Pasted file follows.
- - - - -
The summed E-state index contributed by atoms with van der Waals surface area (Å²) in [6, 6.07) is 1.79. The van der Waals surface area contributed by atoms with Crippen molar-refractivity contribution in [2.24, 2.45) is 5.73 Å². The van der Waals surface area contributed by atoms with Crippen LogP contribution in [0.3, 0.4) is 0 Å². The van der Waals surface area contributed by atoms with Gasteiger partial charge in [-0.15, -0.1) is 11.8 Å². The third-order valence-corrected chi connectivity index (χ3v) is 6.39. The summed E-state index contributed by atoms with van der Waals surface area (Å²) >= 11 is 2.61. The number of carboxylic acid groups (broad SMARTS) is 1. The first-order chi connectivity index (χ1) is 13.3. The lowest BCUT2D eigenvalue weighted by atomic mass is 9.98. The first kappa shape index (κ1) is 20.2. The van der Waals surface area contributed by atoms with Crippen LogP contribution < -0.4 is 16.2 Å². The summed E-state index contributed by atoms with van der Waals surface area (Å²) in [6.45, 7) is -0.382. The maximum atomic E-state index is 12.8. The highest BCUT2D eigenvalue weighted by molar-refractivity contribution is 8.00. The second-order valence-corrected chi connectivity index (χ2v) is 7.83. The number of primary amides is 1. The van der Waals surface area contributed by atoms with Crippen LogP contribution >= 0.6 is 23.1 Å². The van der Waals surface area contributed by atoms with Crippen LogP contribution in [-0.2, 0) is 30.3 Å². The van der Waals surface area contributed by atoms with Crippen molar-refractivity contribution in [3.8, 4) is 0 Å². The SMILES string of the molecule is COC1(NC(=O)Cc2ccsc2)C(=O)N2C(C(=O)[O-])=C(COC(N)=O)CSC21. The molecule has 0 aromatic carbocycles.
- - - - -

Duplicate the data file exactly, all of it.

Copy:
The summed E-state index contributed by atoms with van der Waals surface area (Å²) in [6, 6.07) is 1.79. The van der Waals surface area contributed by atoms with Crippen molar-refractivity contribution in [2.24, 2.45) is 5.73 Å². The van der Waals surface area contributed by atoms with Crippen LogP contribution in [0.3, 0.4) is 0 Å². The van der Waals surface area contributed by atoms with Gasteiger partial charge in [-0.15, -0.1) is 11.8 Å². The third-order valence-corrected chi connectivity index (χ3v) is 6.39. The summed E-state index contributed by atoms with van der Waals surface area (Å²) >= 11 is 2.61. The number of carboxylic acid groups (broad SMARTS) is 1. The first-order chi connectivity index (χ1) is 13.3. The lowest BCUT2D eigenvalue weighted by atomic mass is 9.98. The first kappa shape index (κ1) is 20.2. The van der Waals surface area contributed by atoms with Crippen LogP contribution < -0.4 is 16.2 Å². The summed E-state index contributed by atoms with van der Waals surface area (Å²) in [6.45, 7) is -0.382. The maximum atomic E-state index is 12.8. The highest BCUT2D eigenvalue weighted by molar-refractivity contribution is 8.00. The second-order valence-corrected chi connectivity index (χ2v) is 7.83. The number of primary amides is 1. The van der Waals surface area contributed by atoms with Crippen LogP contribution >= 0.6 is 23.1 Å². The van der Waals surface area contributed by atoms with Crippen LogP contribution in [-0.2, 0) is 30.3 Å². The van der Waals surface area contributed by atoms with Crippen molar-refractivity contribution in [3.8, 4) is 0 Å². The SMILES string of the molecule is COC1(NC(=O)Cc2ccsc2)C(=O)N2C(C(=O)[O-])=C(COC(N)=O)CSC21. The molecule has 0 aromatic carbocycles.